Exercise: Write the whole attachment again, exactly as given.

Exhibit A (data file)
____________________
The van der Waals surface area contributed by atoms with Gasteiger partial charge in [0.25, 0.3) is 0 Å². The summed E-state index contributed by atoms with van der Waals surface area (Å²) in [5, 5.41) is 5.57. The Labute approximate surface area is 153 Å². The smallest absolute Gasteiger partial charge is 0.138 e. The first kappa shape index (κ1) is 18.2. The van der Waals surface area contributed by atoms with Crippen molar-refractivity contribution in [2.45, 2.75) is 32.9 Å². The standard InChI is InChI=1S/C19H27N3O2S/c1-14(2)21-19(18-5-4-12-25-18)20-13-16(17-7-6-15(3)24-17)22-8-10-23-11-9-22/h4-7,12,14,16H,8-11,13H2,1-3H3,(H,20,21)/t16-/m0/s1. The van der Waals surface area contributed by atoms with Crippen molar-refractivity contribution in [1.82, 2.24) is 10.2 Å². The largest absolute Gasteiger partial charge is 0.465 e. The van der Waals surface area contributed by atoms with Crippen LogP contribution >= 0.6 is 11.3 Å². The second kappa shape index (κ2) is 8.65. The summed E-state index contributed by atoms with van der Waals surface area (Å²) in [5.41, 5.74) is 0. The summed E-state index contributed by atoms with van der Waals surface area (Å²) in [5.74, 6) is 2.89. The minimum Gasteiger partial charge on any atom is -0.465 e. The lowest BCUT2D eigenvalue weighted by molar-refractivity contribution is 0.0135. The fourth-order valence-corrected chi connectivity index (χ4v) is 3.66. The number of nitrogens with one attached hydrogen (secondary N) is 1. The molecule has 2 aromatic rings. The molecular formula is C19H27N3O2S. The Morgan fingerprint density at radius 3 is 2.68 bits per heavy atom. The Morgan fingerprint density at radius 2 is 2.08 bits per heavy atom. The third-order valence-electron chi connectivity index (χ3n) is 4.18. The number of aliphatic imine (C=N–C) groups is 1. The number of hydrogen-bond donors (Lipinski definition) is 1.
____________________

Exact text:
The van der Waals surface area contributed by atoms with Gasteiger partial charge in [0.25, 0.3) is 0 Å². The summed E-state index contributed by atoms with van der Waals surface area (Å²) in [5, 5.41) is 5.57. The Labute approximate surface area is 153 Å². The smallest absolute Gasteiger partial charge is 0.138 e. The first kappa shape index (κ1) is 18.2. The van der Waals surface area contributed by atoms with Crippen molar-refractivity contribution in [2.45, 2.75) is 32.9 Å². The standard InChI is InChI=1S/C19H27N3O2S/c1-14(2)21-19(18-5-4-12-25-18)20-13-16(17-7-6-15(3)24-17)22-8-10-23-11-9-22/h4-7,12,14,16H,8-11,13H2,1-3H3,(H,20,21)/t16-/m0/s1. The van der Waals surface area contributed by atoms with Crippen molar-refractivity contribution in [1.82, 2.24) is 10.2 Å². The largest absolute Gasteiger partial charge is 0.465 e. The van der Waals surface area contributed by atoms with Crippen LogP contribution >= 0.6 is 11.3 Å². The second kappa shape index (κ2) is 8.65. The summed E-state index contributed by atoms with van der Waals surface area (Å²) in [5.41, 5.74) is 0. The summed E-state index contributed by atoms with van der Waals surface area (Å²) in [5.74, 6) is 2.89. The minimum Gasteiger partial charge on any atom is -0.465 e. The lowest BCUT2D eigenvalue weighted by molar-refractivity contribution is 0.0135. The fourth-order valence-corrected chi connectivity index (χ4v) is 3.66. The number of nitrogens with one attached hydrogen (secondary N) is 1. The molecule has 2 aromatic rings. The molecular formula is C19H27N3O2S. The Morgan fingerprint density at radius 3 is 2.68 bits per heavy atom. The Morgan fingerprint density at radius 2 is 2.08 bits per heavy atom. The third-order valence-electron chi connectivity index (χ3n) is 4.18. The number of aliphatic imine (C=N–C) groups is 1. The number of hydrogen-bond donors (Lipinski definition) is 1.